Terminal 1

Terminal 1, with 60,000 m2 (650,000 sq ft) of space, opened on 1 January 1980, and replaced the smaller existing terminal which had been in operation since 1958.[11] Terminal 1 was closed for renovation from 1 November 1999 to 20 September 2004, during which all airlines operated from Terminal 2. Featuring 16 gates, it was the operational base for the domestic routes of China Southern Airlines and a few other airlines such as Xiamen Airlines and Chongqing Airlines, and was originally planned to handle domestic traffic excluding those to Hong Kong and Macau.

With the opening of Terminal 3, the terminal was closed for light refurbishment, and its airlines were moved to Terminal 2 on 20 May 2008.[12] Terminal 1 reopened for a second time on 27 June 2008, and became the operational base for all domestic flights operated by the HNA Group including those of Hainan Airlines, Grand China Air, Beijing Capital Airlines and Tianjin Airlines, while all HNA Group's international flights as well as those to Hong Kong, Macau and Taiwan remain in Terminal 2.[13]

BCIA Terminal 1 
Terminal 1 Departure hall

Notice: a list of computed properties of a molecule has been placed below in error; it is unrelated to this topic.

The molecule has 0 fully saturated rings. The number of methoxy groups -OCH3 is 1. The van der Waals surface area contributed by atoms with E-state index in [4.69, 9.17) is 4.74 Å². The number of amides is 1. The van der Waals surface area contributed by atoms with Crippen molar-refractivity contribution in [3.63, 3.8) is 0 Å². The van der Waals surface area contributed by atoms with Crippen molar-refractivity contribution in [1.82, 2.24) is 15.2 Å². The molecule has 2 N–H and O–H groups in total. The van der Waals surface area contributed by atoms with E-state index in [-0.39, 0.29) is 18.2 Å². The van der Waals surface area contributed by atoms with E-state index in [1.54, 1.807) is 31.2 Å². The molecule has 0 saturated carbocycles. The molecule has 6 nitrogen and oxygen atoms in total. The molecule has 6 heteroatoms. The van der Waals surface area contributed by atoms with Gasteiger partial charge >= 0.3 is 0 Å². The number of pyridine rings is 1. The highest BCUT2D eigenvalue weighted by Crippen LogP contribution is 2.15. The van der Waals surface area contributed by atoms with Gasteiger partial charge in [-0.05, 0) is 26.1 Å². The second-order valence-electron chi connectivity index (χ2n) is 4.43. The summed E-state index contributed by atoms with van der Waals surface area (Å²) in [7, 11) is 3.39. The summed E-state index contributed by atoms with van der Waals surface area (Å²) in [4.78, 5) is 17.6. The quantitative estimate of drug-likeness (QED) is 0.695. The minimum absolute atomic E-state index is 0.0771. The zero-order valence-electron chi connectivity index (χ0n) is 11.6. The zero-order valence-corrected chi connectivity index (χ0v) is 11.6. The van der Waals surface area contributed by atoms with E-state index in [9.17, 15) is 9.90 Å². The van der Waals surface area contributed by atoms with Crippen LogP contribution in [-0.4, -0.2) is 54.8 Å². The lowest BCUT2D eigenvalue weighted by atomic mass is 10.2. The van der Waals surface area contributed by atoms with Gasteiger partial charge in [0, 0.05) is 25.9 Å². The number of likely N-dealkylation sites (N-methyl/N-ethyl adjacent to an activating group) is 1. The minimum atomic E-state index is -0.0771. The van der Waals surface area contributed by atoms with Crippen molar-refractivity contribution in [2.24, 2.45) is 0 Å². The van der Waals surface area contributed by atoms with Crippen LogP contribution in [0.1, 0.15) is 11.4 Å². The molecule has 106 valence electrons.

Terminal 1 Waiting hall 
Terminal 1 Arrival hall 
Terminal 2

Terminal 2 opened on 1 November 1999, with a floor area of 336,000 m2 (3,620,000 sq ft).[11] This terminal was used to replace Terminal 1 while the latter was undergoing renovation, cramping all airlines despite being far bigger than Terminal 1. It can handle twenty aircraft at docks connecting directly to the terminal building. Prior to the opening of Terminal 3, all international flights (and the majority of the domestic flights) operated from this terminal. This terminal now houses China Eastern Airlines, China Southern Airlines, Hainan Airlines (all International flights including flights to Taiwan, Hong Kong, and Macau), SkyTeam, Air Koryo, and other domestic and international flights other than those operated by Air China, Shanghai Airlines, Star Alliance members and Oneworld members. A gate capable of handling the A380 (gate 21) was also built at the terminal.